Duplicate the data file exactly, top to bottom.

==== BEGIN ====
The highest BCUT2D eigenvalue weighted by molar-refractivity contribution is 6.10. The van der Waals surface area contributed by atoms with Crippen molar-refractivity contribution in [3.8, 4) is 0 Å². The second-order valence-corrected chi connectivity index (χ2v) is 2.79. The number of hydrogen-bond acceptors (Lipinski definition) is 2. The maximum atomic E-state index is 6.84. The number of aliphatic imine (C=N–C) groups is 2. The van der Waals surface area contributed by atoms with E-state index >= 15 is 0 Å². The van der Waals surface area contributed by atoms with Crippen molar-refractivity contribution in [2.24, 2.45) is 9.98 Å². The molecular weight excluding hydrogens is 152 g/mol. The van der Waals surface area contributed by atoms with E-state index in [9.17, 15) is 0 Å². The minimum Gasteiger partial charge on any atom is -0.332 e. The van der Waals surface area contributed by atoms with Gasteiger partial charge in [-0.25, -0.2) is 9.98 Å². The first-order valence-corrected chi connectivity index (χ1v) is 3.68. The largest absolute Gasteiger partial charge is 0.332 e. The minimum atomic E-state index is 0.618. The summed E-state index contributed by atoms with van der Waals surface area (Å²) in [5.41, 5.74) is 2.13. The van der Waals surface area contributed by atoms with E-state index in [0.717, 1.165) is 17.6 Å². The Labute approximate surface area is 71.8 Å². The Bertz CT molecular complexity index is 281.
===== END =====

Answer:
The highest BCUT2D eigenvalue weighted by molar-refractivity contribution is 6.10. The van der Waals surface area contributed by atoms with Crippen molar-refractivity contribution in [3.8, 4) is 0 Å². The second-order valence-corrected chi connectivity index (χ2v) is 2.79. The number of hydrogen-bond acceptors (Lipinski definition) is 2. The maximum atomic E-state index is 6.84. The number of aliphatic imine (C=N–C) groups is 2. The van der Waals surface area contributed by atoms with E-state index >= 15 is 0 Å². The van der Waals surface area contributed by atoms with Crippen molar-refractivity contribution in [2.24, 2.45) is 9.98 Å². The molecular weight excluding hydrogens is 152 g/mol. The van der Waals surface area contributed by atoms with E-state index in [9.17, 15) is 0 Å². The minimum Gasteiger partial charge on any atom is -0.332 e. The van der Waals surface area contributed by atoms with Gasteiger partial charge in [-0.25, -0.2) is 9.98 Å². The first-order valence-corrected chi connectivity index (χ1v) is 3.68. The largest absolute Gasteiger partial charge is 0.332 e. The minimum atomic E-state index is 0.618. The summed E-state index contributed by atoms with van der Waals surface area (Å²) in [5.41, 5.74) is 2.13. The van der Waals surface area contributed by atoms with E-state index in [0.717, 1.165) is 17.6 Å². The Labute approximate surface area is 71.8 Å². The Bertz CT molecular complexity index is 281.